- GE Senographe Pristina with Dueta: GE Healthcare's mammogram machine allows patients to control the compression on their breasts with a wireless remote. According to company research, most women actually apply more pressure than a technician would, which improves the quality of the image.
- Inspiren iN: Inspiren's iN device mounts on the wall of a patient's room and uses AI alongside a series of sensors to monitor a patient's safety and alert staff if the patient needs help. The device can also monitor staff interactions with patients.
- Omron HeartGuide: The HeartGuide is a blood pressure monitor designed to be worn on the wrist and looks like a watch. According to Jeff Ray, executive director of business at Omron Healthcare, making a blood pressure monitor into a watch makes monitoring cardiovascular health easy for patients.
- OrCam MyEye 2: The MyEye 2 is an AI device that can attach to the frame of any pair of glasses and identify faces, currency, or read text and information from bar codes out loud, TIME writes. The device can also be used for people with reading disabilities such as dyslexia.
- Osso VR: The Osso VR software allows doctors to have a virtual operating room to learn and train on new procedures. It's also being used in underdeveloped countries so providers can learn from leading experts in the world without having to leave the hospital.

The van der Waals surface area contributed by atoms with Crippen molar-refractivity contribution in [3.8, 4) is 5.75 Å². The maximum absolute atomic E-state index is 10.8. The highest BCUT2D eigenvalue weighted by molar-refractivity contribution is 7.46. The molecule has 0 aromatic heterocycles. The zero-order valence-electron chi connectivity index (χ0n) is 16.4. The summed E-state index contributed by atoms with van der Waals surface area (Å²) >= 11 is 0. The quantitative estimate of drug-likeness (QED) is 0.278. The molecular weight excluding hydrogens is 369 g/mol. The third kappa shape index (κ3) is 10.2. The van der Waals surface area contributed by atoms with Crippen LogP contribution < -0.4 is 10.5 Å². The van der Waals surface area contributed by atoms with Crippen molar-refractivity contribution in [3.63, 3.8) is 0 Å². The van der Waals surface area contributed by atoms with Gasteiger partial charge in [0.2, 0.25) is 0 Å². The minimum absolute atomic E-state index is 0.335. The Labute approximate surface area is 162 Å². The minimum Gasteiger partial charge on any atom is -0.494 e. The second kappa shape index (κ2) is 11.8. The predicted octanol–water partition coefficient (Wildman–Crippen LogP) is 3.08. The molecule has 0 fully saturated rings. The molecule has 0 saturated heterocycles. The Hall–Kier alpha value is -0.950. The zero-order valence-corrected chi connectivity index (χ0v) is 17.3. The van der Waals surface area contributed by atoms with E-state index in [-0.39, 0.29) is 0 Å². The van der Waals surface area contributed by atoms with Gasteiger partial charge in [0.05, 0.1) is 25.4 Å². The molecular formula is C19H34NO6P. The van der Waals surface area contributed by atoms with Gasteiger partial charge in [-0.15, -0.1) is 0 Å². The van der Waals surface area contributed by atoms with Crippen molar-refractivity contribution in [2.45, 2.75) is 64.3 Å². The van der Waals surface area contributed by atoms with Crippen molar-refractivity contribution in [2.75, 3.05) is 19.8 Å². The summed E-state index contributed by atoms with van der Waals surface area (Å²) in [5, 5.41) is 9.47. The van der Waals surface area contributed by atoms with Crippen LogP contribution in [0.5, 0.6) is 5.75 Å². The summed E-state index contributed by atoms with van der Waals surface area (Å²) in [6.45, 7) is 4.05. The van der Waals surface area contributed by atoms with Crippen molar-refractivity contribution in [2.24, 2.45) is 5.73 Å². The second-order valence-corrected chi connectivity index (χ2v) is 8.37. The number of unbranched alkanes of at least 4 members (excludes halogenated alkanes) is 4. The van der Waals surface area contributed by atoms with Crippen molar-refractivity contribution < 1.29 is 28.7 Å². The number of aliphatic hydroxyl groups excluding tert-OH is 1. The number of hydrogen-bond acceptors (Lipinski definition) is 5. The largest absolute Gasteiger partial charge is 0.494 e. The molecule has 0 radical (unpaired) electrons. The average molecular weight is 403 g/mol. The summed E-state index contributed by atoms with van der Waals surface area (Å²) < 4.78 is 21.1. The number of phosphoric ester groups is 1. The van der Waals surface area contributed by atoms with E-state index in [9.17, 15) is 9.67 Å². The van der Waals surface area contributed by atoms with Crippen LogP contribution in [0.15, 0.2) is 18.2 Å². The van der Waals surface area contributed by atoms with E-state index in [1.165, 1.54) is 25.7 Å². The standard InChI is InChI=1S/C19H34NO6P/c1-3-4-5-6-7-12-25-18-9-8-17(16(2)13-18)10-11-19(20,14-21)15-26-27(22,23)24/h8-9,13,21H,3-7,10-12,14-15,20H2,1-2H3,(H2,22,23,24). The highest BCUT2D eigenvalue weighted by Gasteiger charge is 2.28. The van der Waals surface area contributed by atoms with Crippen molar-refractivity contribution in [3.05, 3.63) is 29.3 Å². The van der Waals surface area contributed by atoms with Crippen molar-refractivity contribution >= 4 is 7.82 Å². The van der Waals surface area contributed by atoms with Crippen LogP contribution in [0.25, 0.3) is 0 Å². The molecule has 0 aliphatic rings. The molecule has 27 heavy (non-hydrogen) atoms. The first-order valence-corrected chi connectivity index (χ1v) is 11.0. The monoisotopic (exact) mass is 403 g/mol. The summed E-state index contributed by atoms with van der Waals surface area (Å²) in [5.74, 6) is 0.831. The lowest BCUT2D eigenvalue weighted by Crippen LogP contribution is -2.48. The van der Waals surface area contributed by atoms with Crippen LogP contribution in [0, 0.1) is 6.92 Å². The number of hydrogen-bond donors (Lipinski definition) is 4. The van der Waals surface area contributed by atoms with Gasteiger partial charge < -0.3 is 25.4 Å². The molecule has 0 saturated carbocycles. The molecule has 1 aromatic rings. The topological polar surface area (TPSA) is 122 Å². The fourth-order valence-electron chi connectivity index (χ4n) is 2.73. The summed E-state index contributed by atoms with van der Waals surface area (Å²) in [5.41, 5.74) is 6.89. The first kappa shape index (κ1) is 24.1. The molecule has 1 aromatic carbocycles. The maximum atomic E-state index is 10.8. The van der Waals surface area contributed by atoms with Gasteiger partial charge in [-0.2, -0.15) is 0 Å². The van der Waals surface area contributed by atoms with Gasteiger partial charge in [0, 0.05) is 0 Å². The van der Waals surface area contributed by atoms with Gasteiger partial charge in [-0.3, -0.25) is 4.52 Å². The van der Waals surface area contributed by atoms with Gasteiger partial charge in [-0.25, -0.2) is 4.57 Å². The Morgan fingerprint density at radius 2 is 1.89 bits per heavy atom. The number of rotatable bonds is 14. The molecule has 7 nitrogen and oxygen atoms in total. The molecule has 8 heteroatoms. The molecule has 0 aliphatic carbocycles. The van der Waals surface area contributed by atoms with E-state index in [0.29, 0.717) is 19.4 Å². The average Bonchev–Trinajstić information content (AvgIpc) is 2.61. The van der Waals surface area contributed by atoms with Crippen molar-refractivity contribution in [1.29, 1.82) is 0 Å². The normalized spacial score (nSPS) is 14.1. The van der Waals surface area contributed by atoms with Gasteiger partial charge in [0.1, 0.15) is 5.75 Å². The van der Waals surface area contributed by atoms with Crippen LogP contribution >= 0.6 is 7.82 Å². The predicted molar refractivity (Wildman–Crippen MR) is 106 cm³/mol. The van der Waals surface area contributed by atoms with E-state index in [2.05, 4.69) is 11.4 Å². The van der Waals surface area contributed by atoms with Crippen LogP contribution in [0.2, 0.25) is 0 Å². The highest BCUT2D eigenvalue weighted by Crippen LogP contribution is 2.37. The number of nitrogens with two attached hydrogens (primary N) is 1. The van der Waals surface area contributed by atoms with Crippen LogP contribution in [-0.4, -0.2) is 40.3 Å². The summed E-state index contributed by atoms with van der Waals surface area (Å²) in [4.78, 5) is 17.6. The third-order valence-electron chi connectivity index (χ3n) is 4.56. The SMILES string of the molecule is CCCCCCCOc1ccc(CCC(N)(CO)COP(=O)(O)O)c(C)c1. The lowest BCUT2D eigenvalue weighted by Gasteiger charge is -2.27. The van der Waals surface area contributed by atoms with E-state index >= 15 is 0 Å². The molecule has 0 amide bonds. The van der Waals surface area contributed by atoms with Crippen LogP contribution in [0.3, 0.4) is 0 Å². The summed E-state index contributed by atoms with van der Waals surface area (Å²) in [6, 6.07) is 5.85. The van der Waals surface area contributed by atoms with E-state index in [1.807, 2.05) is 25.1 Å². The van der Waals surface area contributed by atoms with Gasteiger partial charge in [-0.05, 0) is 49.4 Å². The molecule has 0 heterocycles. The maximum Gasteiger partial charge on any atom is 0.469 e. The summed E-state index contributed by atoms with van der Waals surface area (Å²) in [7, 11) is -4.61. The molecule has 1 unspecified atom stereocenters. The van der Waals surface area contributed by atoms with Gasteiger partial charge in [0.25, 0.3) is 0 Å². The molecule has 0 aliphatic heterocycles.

- PathSpot: PathSpot aims to fight the spread of food-borne illness by using a light-based detection algorithm to scan people's hands for contamination. The device is already being used in some restaurants like Chopt and Pokeworks to ensure employees' hands are free of pathogens like E. coli.
- Pelebox: The Pelebox smart locker allows registered patients to pick up prescriptions from kiosks with a onetime text message code. So far, the lockers have delivered more than 10,000 prescriptions with an average wait time of under a minute.
- Planned Parenthood Roo: Planned Parenthood invented Roo, a sexual health chatbot, to help answer potentially awkward questions about topics like sex, menstruation, and identity. Since it launched in January, the chatbot has answered 3.5 million questions with medically accurate responses.
- Qlarity Imaging QuantX: QuantX is an AI-enabled software that can analyze an MRI and help radiologists by either confirming or challenging the radiologist's diagnosis, TIME writes. A clinical trial in 2017 found the QuantX led to a 39% reduction in missed cancers and a 20% improvement in overall accuracy.
- Saathi Pads: Saathi invented these new sanitary napkins to increase access to the products for women in certain parts of India in an environmentally friendly manner. The pads are made from banana fibers purchased from local farmers and are 100% biodegradable.